linking of research and development with business requirements, the delivery of technology for business benefit, and the management of an innovative environment. Dr. Erisman has published two books and more than 20 technical papers. In December 1989, he was named one of 11 inaugural technical fellows of the Boeing Company. The technical fellowship was established to recognize professional excellence among engineers and scientists who have made significant technical contributions to Boeing. He was a member of the National Research Council's Committee on Supercomputing, a member of a National Science Foundation panel to assess the state of mathematics education and research, and has held various offices in the Society for Industrial and Applied Mathematics. Dr. Erisman earned a B.A. in mathematics from Northern Illinois University in 1962 and both his M.S. and Ph.D. degrees in applied mathematics from Iowa State University in 1967 and 1969, respectively.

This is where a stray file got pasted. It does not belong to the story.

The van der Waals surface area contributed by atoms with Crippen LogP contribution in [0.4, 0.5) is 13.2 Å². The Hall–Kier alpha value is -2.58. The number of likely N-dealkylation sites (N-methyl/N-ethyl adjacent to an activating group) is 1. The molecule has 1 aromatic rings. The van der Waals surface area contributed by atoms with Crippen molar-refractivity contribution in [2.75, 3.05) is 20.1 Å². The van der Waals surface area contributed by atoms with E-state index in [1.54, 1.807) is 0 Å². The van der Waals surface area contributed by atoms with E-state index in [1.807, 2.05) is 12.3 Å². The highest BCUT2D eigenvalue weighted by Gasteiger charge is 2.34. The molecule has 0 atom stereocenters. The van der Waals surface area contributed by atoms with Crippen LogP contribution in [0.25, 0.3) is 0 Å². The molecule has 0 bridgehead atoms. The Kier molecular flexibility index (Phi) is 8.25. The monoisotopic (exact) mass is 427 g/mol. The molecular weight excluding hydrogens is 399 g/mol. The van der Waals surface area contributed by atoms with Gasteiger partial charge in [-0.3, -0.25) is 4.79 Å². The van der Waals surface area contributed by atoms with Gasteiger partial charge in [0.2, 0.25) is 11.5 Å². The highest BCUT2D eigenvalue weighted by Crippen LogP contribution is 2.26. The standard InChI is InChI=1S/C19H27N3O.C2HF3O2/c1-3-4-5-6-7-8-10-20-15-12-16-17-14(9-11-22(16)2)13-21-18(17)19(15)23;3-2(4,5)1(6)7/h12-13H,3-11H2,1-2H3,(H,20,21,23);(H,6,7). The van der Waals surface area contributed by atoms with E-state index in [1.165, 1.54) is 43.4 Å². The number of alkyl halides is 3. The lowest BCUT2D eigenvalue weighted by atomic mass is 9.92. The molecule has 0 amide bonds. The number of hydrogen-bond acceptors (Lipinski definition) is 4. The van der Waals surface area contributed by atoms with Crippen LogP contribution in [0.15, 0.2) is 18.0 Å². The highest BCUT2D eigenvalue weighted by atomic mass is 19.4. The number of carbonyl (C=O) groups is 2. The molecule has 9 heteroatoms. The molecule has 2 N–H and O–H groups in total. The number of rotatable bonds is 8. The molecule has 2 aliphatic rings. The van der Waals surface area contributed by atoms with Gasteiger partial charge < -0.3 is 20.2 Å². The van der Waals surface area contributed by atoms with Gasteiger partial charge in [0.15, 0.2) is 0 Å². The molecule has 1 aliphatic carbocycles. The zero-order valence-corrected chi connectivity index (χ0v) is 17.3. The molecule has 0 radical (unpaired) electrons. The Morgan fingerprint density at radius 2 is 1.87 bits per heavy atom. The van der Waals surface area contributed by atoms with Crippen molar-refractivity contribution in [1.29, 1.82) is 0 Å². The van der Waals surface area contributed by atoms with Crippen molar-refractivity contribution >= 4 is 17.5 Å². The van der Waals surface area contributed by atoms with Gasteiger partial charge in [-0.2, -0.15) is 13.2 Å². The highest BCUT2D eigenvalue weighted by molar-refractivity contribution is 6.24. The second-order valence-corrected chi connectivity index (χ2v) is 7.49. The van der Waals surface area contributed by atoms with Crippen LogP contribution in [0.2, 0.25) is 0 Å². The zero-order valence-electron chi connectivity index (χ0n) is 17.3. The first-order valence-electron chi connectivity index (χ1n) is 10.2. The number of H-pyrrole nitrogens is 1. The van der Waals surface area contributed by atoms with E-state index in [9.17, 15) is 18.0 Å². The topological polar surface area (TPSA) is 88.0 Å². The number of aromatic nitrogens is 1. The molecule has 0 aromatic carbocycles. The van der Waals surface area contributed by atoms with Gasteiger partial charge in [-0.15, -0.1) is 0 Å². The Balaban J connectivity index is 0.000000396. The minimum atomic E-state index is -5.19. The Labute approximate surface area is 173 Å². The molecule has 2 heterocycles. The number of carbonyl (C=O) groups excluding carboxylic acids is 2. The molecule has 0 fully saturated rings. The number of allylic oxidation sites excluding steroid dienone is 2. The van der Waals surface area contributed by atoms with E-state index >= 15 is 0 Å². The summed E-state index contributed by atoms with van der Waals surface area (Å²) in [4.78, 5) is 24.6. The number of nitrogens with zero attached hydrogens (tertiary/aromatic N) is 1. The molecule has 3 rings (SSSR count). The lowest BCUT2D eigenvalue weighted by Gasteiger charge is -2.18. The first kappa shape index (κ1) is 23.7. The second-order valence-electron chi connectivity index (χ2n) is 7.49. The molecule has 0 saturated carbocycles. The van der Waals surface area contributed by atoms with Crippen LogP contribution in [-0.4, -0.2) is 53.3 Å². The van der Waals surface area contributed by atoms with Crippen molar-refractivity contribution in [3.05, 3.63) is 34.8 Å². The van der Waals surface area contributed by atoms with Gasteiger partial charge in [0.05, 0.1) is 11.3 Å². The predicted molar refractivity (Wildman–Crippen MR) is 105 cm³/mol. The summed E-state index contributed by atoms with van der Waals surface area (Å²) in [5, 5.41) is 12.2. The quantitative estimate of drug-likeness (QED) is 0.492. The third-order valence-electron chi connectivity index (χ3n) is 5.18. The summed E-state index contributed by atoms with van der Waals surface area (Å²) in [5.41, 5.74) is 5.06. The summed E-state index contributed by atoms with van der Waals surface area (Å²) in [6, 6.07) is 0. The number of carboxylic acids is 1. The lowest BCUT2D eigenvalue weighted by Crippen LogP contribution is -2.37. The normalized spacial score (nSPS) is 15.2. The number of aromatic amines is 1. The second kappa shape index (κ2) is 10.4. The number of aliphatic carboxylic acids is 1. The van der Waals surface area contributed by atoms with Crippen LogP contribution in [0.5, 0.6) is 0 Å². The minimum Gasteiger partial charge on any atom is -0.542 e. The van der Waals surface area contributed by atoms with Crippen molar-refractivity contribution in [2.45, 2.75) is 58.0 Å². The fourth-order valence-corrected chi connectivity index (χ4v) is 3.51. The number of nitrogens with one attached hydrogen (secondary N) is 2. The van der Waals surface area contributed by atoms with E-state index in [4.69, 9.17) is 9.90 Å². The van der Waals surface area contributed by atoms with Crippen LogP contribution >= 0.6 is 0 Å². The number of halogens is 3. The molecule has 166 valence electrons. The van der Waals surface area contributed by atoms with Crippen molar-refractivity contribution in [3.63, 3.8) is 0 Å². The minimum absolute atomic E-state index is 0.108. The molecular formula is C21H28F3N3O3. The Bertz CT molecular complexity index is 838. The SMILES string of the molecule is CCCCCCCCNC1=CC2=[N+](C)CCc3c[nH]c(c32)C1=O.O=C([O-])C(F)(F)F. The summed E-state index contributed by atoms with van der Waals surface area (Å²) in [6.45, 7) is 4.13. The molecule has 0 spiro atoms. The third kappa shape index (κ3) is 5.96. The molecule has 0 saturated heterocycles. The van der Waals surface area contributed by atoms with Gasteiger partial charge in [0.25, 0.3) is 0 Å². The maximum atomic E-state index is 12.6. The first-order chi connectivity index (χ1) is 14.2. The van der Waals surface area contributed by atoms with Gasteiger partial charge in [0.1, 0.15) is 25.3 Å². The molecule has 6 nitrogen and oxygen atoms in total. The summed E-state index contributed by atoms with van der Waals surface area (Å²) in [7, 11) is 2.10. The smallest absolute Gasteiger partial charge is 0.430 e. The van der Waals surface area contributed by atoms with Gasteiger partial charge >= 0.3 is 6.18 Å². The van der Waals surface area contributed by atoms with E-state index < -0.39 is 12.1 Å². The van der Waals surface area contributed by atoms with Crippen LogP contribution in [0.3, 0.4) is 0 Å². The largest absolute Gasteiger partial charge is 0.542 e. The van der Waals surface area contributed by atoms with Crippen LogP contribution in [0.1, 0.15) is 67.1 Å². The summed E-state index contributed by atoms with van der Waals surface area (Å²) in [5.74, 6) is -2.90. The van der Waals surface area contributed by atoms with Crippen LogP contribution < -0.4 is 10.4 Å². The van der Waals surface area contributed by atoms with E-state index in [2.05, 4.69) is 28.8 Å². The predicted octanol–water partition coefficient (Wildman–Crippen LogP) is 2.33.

DANIEL T. LING is vice president of Microsoft Research, Redmond. He joined Microsoft Research in March 1992 as a senior researcher in the area of user interfaces and computer graphics. He has been particularly interested in the design of agent-based user interfaces, user interface architectures, intelligent and adaptive interfaces, and virtual worlds. He was later named director of research. Before to joining Microsoft, Dr. Ling was a senior manager at the IBM Thomas J. Watson Research Center. He initially worked on special-purpose VLSI chips for displays and was a coinventor of the video-RAM dynamic memory. He subsequently managed departments that conducted research on advanced microsystems based on 370 and RISC architectures and the associated systems and VLSI design tools. One of these departments initiated work on a novel machine architecture, organization, and design known as America, which led to the IBM RS/6000 workstations. He subsequently managed the Veridical User Environments department that engaged in research into innovative user interfaces including multimodal interfaces, virtual worlds technology, and 3D visualization. Dr. Ling also served on the staff of the director of development in the General Technology Division overseeing the development of CMOS chip technologies and on special assignment to the vice president of systems research. He received his B.S., M.S., and Ph.D. degrees in electrical engineering from Stanford University. He was also a Fannie and John Hertz Foundation fellow. Dr. Ling holds seven patents and is the author of a variety of publications in solid state physics, systems, user interfaces, and holography. He was awarded an IBM Outstanding Innovation Award in 1986 for his coinvention of the video-RAM. He is a member of the Institute of Electrical and Electronics Engineers, the American Physical Society, and the Association for Computing Machin-